The most important people in the NBA right now: Suns coaching staff

And now the “emtor warning” riddle:

On paper, the Suns have enough firepower to incinerate any defense they face in the postseason. In practice, this would require saving Durant (currently out of action with a knee sprain, marking the fourth consecutive season in which he missed significant time with a leg injury), Paul (37, 6ft. ). quarterback with over 46,000 minutes on the odometer and a memorable postseason medical history) and Booker (who missed almost two months with groin and hamstring problems) upright, ambulatory and operational for the next four months.

That’s the crux of these four-quarter-on-a-dollar deals: obviously, it’s great to get top-notch consummate talent, but now you have a precious little depth behind your stars if things go wrong. (I kinda like it subsequent move throw in Oklahoma City’s Darius Bazley, a 6-foot-8 athletic combo forward who isn’t as proficient as the outgoing Dario Saric but could have done a little better on the perimeter.) The Suns could be a little more than three months before returning to the final; they may also be a step away from relying on Cam Payne and Landry Shamet more than they’d like after they’ve sold their entire future in the draft.

Loser: Nets attempt to become a superteam

In his quest to take over the New York market, return to the top of the East for the first time since Jason Kidd challenged Kenyon Martin and win the franchise’s first championship. after ABA mergerThe Nets were chasing superstars… and once they got them, they struggled to manage them in a way that would elevate the organization instead of having it constantly wallow in the mud.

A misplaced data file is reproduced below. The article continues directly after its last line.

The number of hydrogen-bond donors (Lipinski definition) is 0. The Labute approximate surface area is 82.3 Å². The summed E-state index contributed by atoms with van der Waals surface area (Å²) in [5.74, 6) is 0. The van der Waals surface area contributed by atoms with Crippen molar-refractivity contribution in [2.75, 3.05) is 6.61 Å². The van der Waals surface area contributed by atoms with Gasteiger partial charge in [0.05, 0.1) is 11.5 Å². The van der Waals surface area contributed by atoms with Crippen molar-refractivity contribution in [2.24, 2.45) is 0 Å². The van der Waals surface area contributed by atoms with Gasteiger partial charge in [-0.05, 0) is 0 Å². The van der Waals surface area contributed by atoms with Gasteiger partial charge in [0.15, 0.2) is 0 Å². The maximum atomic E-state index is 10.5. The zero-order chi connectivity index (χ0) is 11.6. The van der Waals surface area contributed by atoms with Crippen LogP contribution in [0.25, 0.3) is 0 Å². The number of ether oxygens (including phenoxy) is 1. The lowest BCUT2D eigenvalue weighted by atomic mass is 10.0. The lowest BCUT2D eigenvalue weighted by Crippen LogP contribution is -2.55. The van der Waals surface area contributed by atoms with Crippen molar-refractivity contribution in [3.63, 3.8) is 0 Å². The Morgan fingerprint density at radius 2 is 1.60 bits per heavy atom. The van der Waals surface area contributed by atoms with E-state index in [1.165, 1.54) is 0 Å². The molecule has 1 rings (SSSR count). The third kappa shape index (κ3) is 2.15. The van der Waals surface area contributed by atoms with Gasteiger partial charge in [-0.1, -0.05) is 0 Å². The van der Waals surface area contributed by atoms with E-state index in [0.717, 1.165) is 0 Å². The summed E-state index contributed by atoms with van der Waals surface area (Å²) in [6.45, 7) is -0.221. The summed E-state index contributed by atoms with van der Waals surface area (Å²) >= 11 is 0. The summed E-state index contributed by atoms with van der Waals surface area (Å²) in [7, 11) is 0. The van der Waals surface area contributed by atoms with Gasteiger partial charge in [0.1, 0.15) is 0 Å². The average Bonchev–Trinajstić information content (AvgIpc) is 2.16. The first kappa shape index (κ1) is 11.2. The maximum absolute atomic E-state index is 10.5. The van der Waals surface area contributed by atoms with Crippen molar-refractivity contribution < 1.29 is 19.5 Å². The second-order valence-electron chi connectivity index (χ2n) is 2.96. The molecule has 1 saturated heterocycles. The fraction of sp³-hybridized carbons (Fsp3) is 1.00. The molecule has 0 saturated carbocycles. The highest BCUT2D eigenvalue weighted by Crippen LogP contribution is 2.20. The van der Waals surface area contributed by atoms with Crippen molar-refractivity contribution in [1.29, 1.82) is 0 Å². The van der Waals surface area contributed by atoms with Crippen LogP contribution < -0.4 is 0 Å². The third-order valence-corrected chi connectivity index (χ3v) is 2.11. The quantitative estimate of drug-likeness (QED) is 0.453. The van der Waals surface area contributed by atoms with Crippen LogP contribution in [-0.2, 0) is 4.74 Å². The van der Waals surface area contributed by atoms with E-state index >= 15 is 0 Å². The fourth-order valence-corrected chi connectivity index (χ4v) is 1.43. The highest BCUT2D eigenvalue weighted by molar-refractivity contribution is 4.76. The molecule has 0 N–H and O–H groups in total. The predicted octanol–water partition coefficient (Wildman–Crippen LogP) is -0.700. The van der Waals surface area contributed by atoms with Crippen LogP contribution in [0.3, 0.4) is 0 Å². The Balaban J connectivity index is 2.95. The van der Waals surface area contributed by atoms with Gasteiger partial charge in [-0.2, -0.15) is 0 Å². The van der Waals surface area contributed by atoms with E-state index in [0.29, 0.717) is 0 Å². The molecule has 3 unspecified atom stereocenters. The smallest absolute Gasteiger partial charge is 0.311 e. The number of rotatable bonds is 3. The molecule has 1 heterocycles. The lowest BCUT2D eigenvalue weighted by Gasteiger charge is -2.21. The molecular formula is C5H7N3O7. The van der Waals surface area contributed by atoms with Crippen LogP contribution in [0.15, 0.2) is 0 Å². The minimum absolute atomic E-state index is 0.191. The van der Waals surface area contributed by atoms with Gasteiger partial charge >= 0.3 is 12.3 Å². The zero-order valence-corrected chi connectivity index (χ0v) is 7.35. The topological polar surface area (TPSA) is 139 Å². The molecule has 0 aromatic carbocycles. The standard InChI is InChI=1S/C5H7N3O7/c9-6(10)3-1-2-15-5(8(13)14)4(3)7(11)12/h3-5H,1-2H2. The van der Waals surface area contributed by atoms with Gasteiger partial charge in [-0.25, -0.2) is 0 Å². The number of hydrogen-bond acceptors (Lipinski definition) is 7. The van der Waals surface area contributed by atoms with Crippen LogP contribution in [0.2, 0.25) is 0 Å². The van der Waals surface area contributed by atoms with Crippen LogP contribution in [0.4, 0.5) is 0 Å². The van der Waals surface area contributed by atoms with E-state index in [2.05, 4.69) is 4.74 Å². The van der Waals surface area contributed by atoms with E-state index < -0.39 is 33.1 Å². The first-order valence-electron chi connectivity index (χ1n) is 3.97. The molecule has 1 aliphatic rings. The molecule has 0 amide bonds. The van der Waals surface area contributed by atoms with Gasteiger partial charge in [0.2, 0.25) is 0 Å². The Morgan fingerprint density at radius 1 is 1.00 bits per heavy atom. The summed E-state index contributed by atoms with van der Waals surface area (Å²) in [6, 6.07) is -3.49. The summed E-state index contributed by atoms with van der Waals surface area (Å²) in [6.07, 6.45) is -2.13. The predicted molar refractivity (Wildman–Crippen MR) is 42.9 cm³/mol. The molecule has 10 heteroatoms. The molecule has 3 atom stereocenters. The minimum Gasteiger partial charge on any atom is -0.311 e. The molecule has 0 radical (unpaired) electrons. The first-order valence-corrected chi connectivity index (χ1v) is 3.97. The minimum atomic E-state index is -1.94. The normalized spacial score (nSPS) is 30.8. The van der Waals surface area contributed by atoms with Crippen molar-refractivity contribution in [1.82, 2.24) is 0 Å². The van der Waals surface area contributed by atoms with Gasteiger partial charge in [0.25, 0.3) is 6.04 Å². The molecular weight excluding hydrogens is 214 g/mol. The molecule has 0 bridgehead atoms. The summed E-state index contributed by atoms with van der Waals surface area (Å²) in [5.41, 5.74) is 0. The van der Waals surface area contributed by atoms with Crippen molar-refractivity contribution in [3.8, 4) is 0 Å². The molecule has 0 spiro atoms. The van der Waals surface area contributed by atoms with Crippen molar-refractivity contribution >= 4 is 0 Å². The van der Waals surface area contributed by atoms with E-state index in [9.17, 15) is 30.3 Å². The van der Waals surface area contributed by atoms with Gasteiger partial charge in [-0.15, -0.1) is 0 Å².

For that brief moment when Duran, Harden, and Irving were healthy, it looked like Brooklyn would still thrive. But the powers that be could not prolong this moment. When Durant asked for it, Irving began looking for clues and deals, and owner Joe Tsai made it clear he wanted to stand firm in the power struggle, the dream died. It just kept waggling around for months before the Phoenix uttered it.

Who and how much of the blame for how everything collapsed in Brooklyn deserves will be discussed for ages. However, this four-year episode makes it clear that while getting superstars is hard, it can be even harder. have Super star.

And now the Nets are back where they started: without them.

Winner: Devin Booker’s ability to create a superteam with intent

Booker to Vincent Goodwill of Sportzshala Sports in November 2018:

According to Booker, the Suns are in no position to defeat the defending champion Golden State Warriors or even next-level rivals. But he knows the way to greatness – look at [Draymond] Recruiting Green [Kevin] Durant in 2016 is quite possible and could change the league forever.

“…Dynasties have been around for a very long time,” Booker said. “I don’t want a trade with any of the superteams.”

But …

“I would like to create a super team. I would like the super team to come to me.”

Four and a half years later…